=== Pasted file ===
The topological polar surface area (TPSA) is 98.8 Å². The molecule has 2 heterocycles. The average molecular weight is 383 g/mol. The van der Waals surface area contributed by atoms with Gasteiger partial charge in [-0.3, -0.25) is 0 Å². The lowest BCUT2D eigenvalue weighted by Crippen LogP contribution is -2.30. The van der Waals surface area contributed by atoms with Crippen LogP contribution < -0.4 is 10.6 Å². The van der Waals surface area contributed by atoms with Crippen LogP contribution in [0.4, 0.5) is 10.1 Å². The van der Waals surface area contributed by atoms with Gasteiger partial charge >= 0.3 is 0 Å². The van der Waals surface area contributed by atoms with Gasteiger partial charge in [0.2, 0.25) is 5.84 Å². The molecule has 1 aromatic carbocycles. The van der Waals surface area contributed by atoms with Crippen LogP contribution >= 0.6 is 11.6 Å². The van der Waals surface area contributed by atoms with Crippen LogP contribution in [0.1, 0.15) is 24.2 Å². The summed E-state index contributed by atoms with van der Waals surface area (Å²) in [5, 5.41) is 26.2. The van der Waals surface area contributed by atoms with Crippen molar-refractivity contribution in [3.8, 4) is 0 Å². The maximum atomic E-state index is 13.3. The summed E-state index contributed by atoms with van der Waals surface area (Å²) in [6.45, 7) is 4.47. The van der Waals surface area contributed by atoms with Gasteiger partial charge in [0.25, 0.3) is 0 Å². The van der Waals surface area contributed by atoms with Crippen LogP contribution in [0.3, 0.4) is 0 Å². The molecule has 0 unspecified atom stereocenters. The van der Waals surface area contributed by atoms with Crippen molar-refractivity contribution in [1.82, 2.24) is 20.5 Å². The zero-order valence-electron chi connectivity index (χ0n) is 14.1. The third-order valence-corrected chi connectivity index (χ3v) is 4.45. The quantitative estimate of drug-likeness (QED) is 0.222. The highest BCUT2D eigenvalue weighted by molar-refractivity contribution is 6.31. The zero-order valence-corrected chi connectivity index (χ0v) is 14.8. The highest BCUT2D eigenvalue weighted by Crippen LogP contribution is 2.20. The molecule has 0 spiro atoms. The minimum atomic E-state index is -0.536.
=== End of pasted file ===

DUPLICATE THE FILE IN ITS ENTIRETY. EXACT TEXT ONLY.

The topological polar surface area (TPSA) is 98.8 Å². The molecule has 2 heterocycles. The average molecular weight is 383 g/mol. The van der Waals surface area contributed by atoms with Gasteiger partial charge in [-0.3, -0.25) is 0 Å². The lowest BCUT2D eigenvalue weighted by Crippen LogP contribution is -2.30. The van der Waals surface area contributed by atoms with Crippen LogP contribution < -0.4 is 10.6 Å². The van der Waals surface area contributed by atoms with Crippen LogP contribution in [0.4, 0.5) is 10.1 Å². The van der Waals surface area contributed by atoms with Gasteiger partial charge >= 0.3 is 0 Å². The van der Waals surface area contributed by atoms with Gasteiger partial charge in [0.2, 0.25) is 5.84 Å². The molecule has 1 aromatic carbocycles. The van der Waals surface area contributed by atoms with Crippen LogP contribution >= 0.6 is 11.6 Å². The van der Waals surface area contributed by atoms with Crippen LogP contribution in [0.1, 0.15) is 24.2 Å². The summed E-state index contributed by atoms with van der Waals surface area (Å²) in [5, 5.41) is 26.2. The van der Waals surface area contributed by atoms with Crippen molar-refractivity contribution in [3.8, 4) is 0 Å². The maximum atomic E-state index is 13.3. The summed E-state index contributed by atoms with van der Waals surface area (Å²) in [6.45, 7) is 4.47. The van der Waals surface area contributed by atoms with Gasteiger partial charge in [0.25, 0.3) is 0 Å². The van der Waals surface area contributed by atoms with Crippen LogP contribution in [0.3, 0.4) is 0 Å². The molecule has 0 unspecified atom stereocenters. The van der Waals surface area contributed by atoms with Crippen molar-refractivity contribution in [1.82, 2.24) is 20.5 Å². The zero-order valence-electron chi connectivity index (χ0n) is 14.1. The third-order valence-corrected chi connectivity index (χ3v) is 4.45. The quantitative estimate of drug-likeness (QED) is 0.222. The highest BCUT2D eigenvalue weighted by molar-refractivity contribution is 6.31. The zero-order valence-corrected chi connectivity index (χ0v) is 14.8. The highest BCUT2D eigenvalue weighted by Crippen LogP contribution is 2.20. The molecule has 0 spiro atoms. The minimum atomic E-state index is -0.536.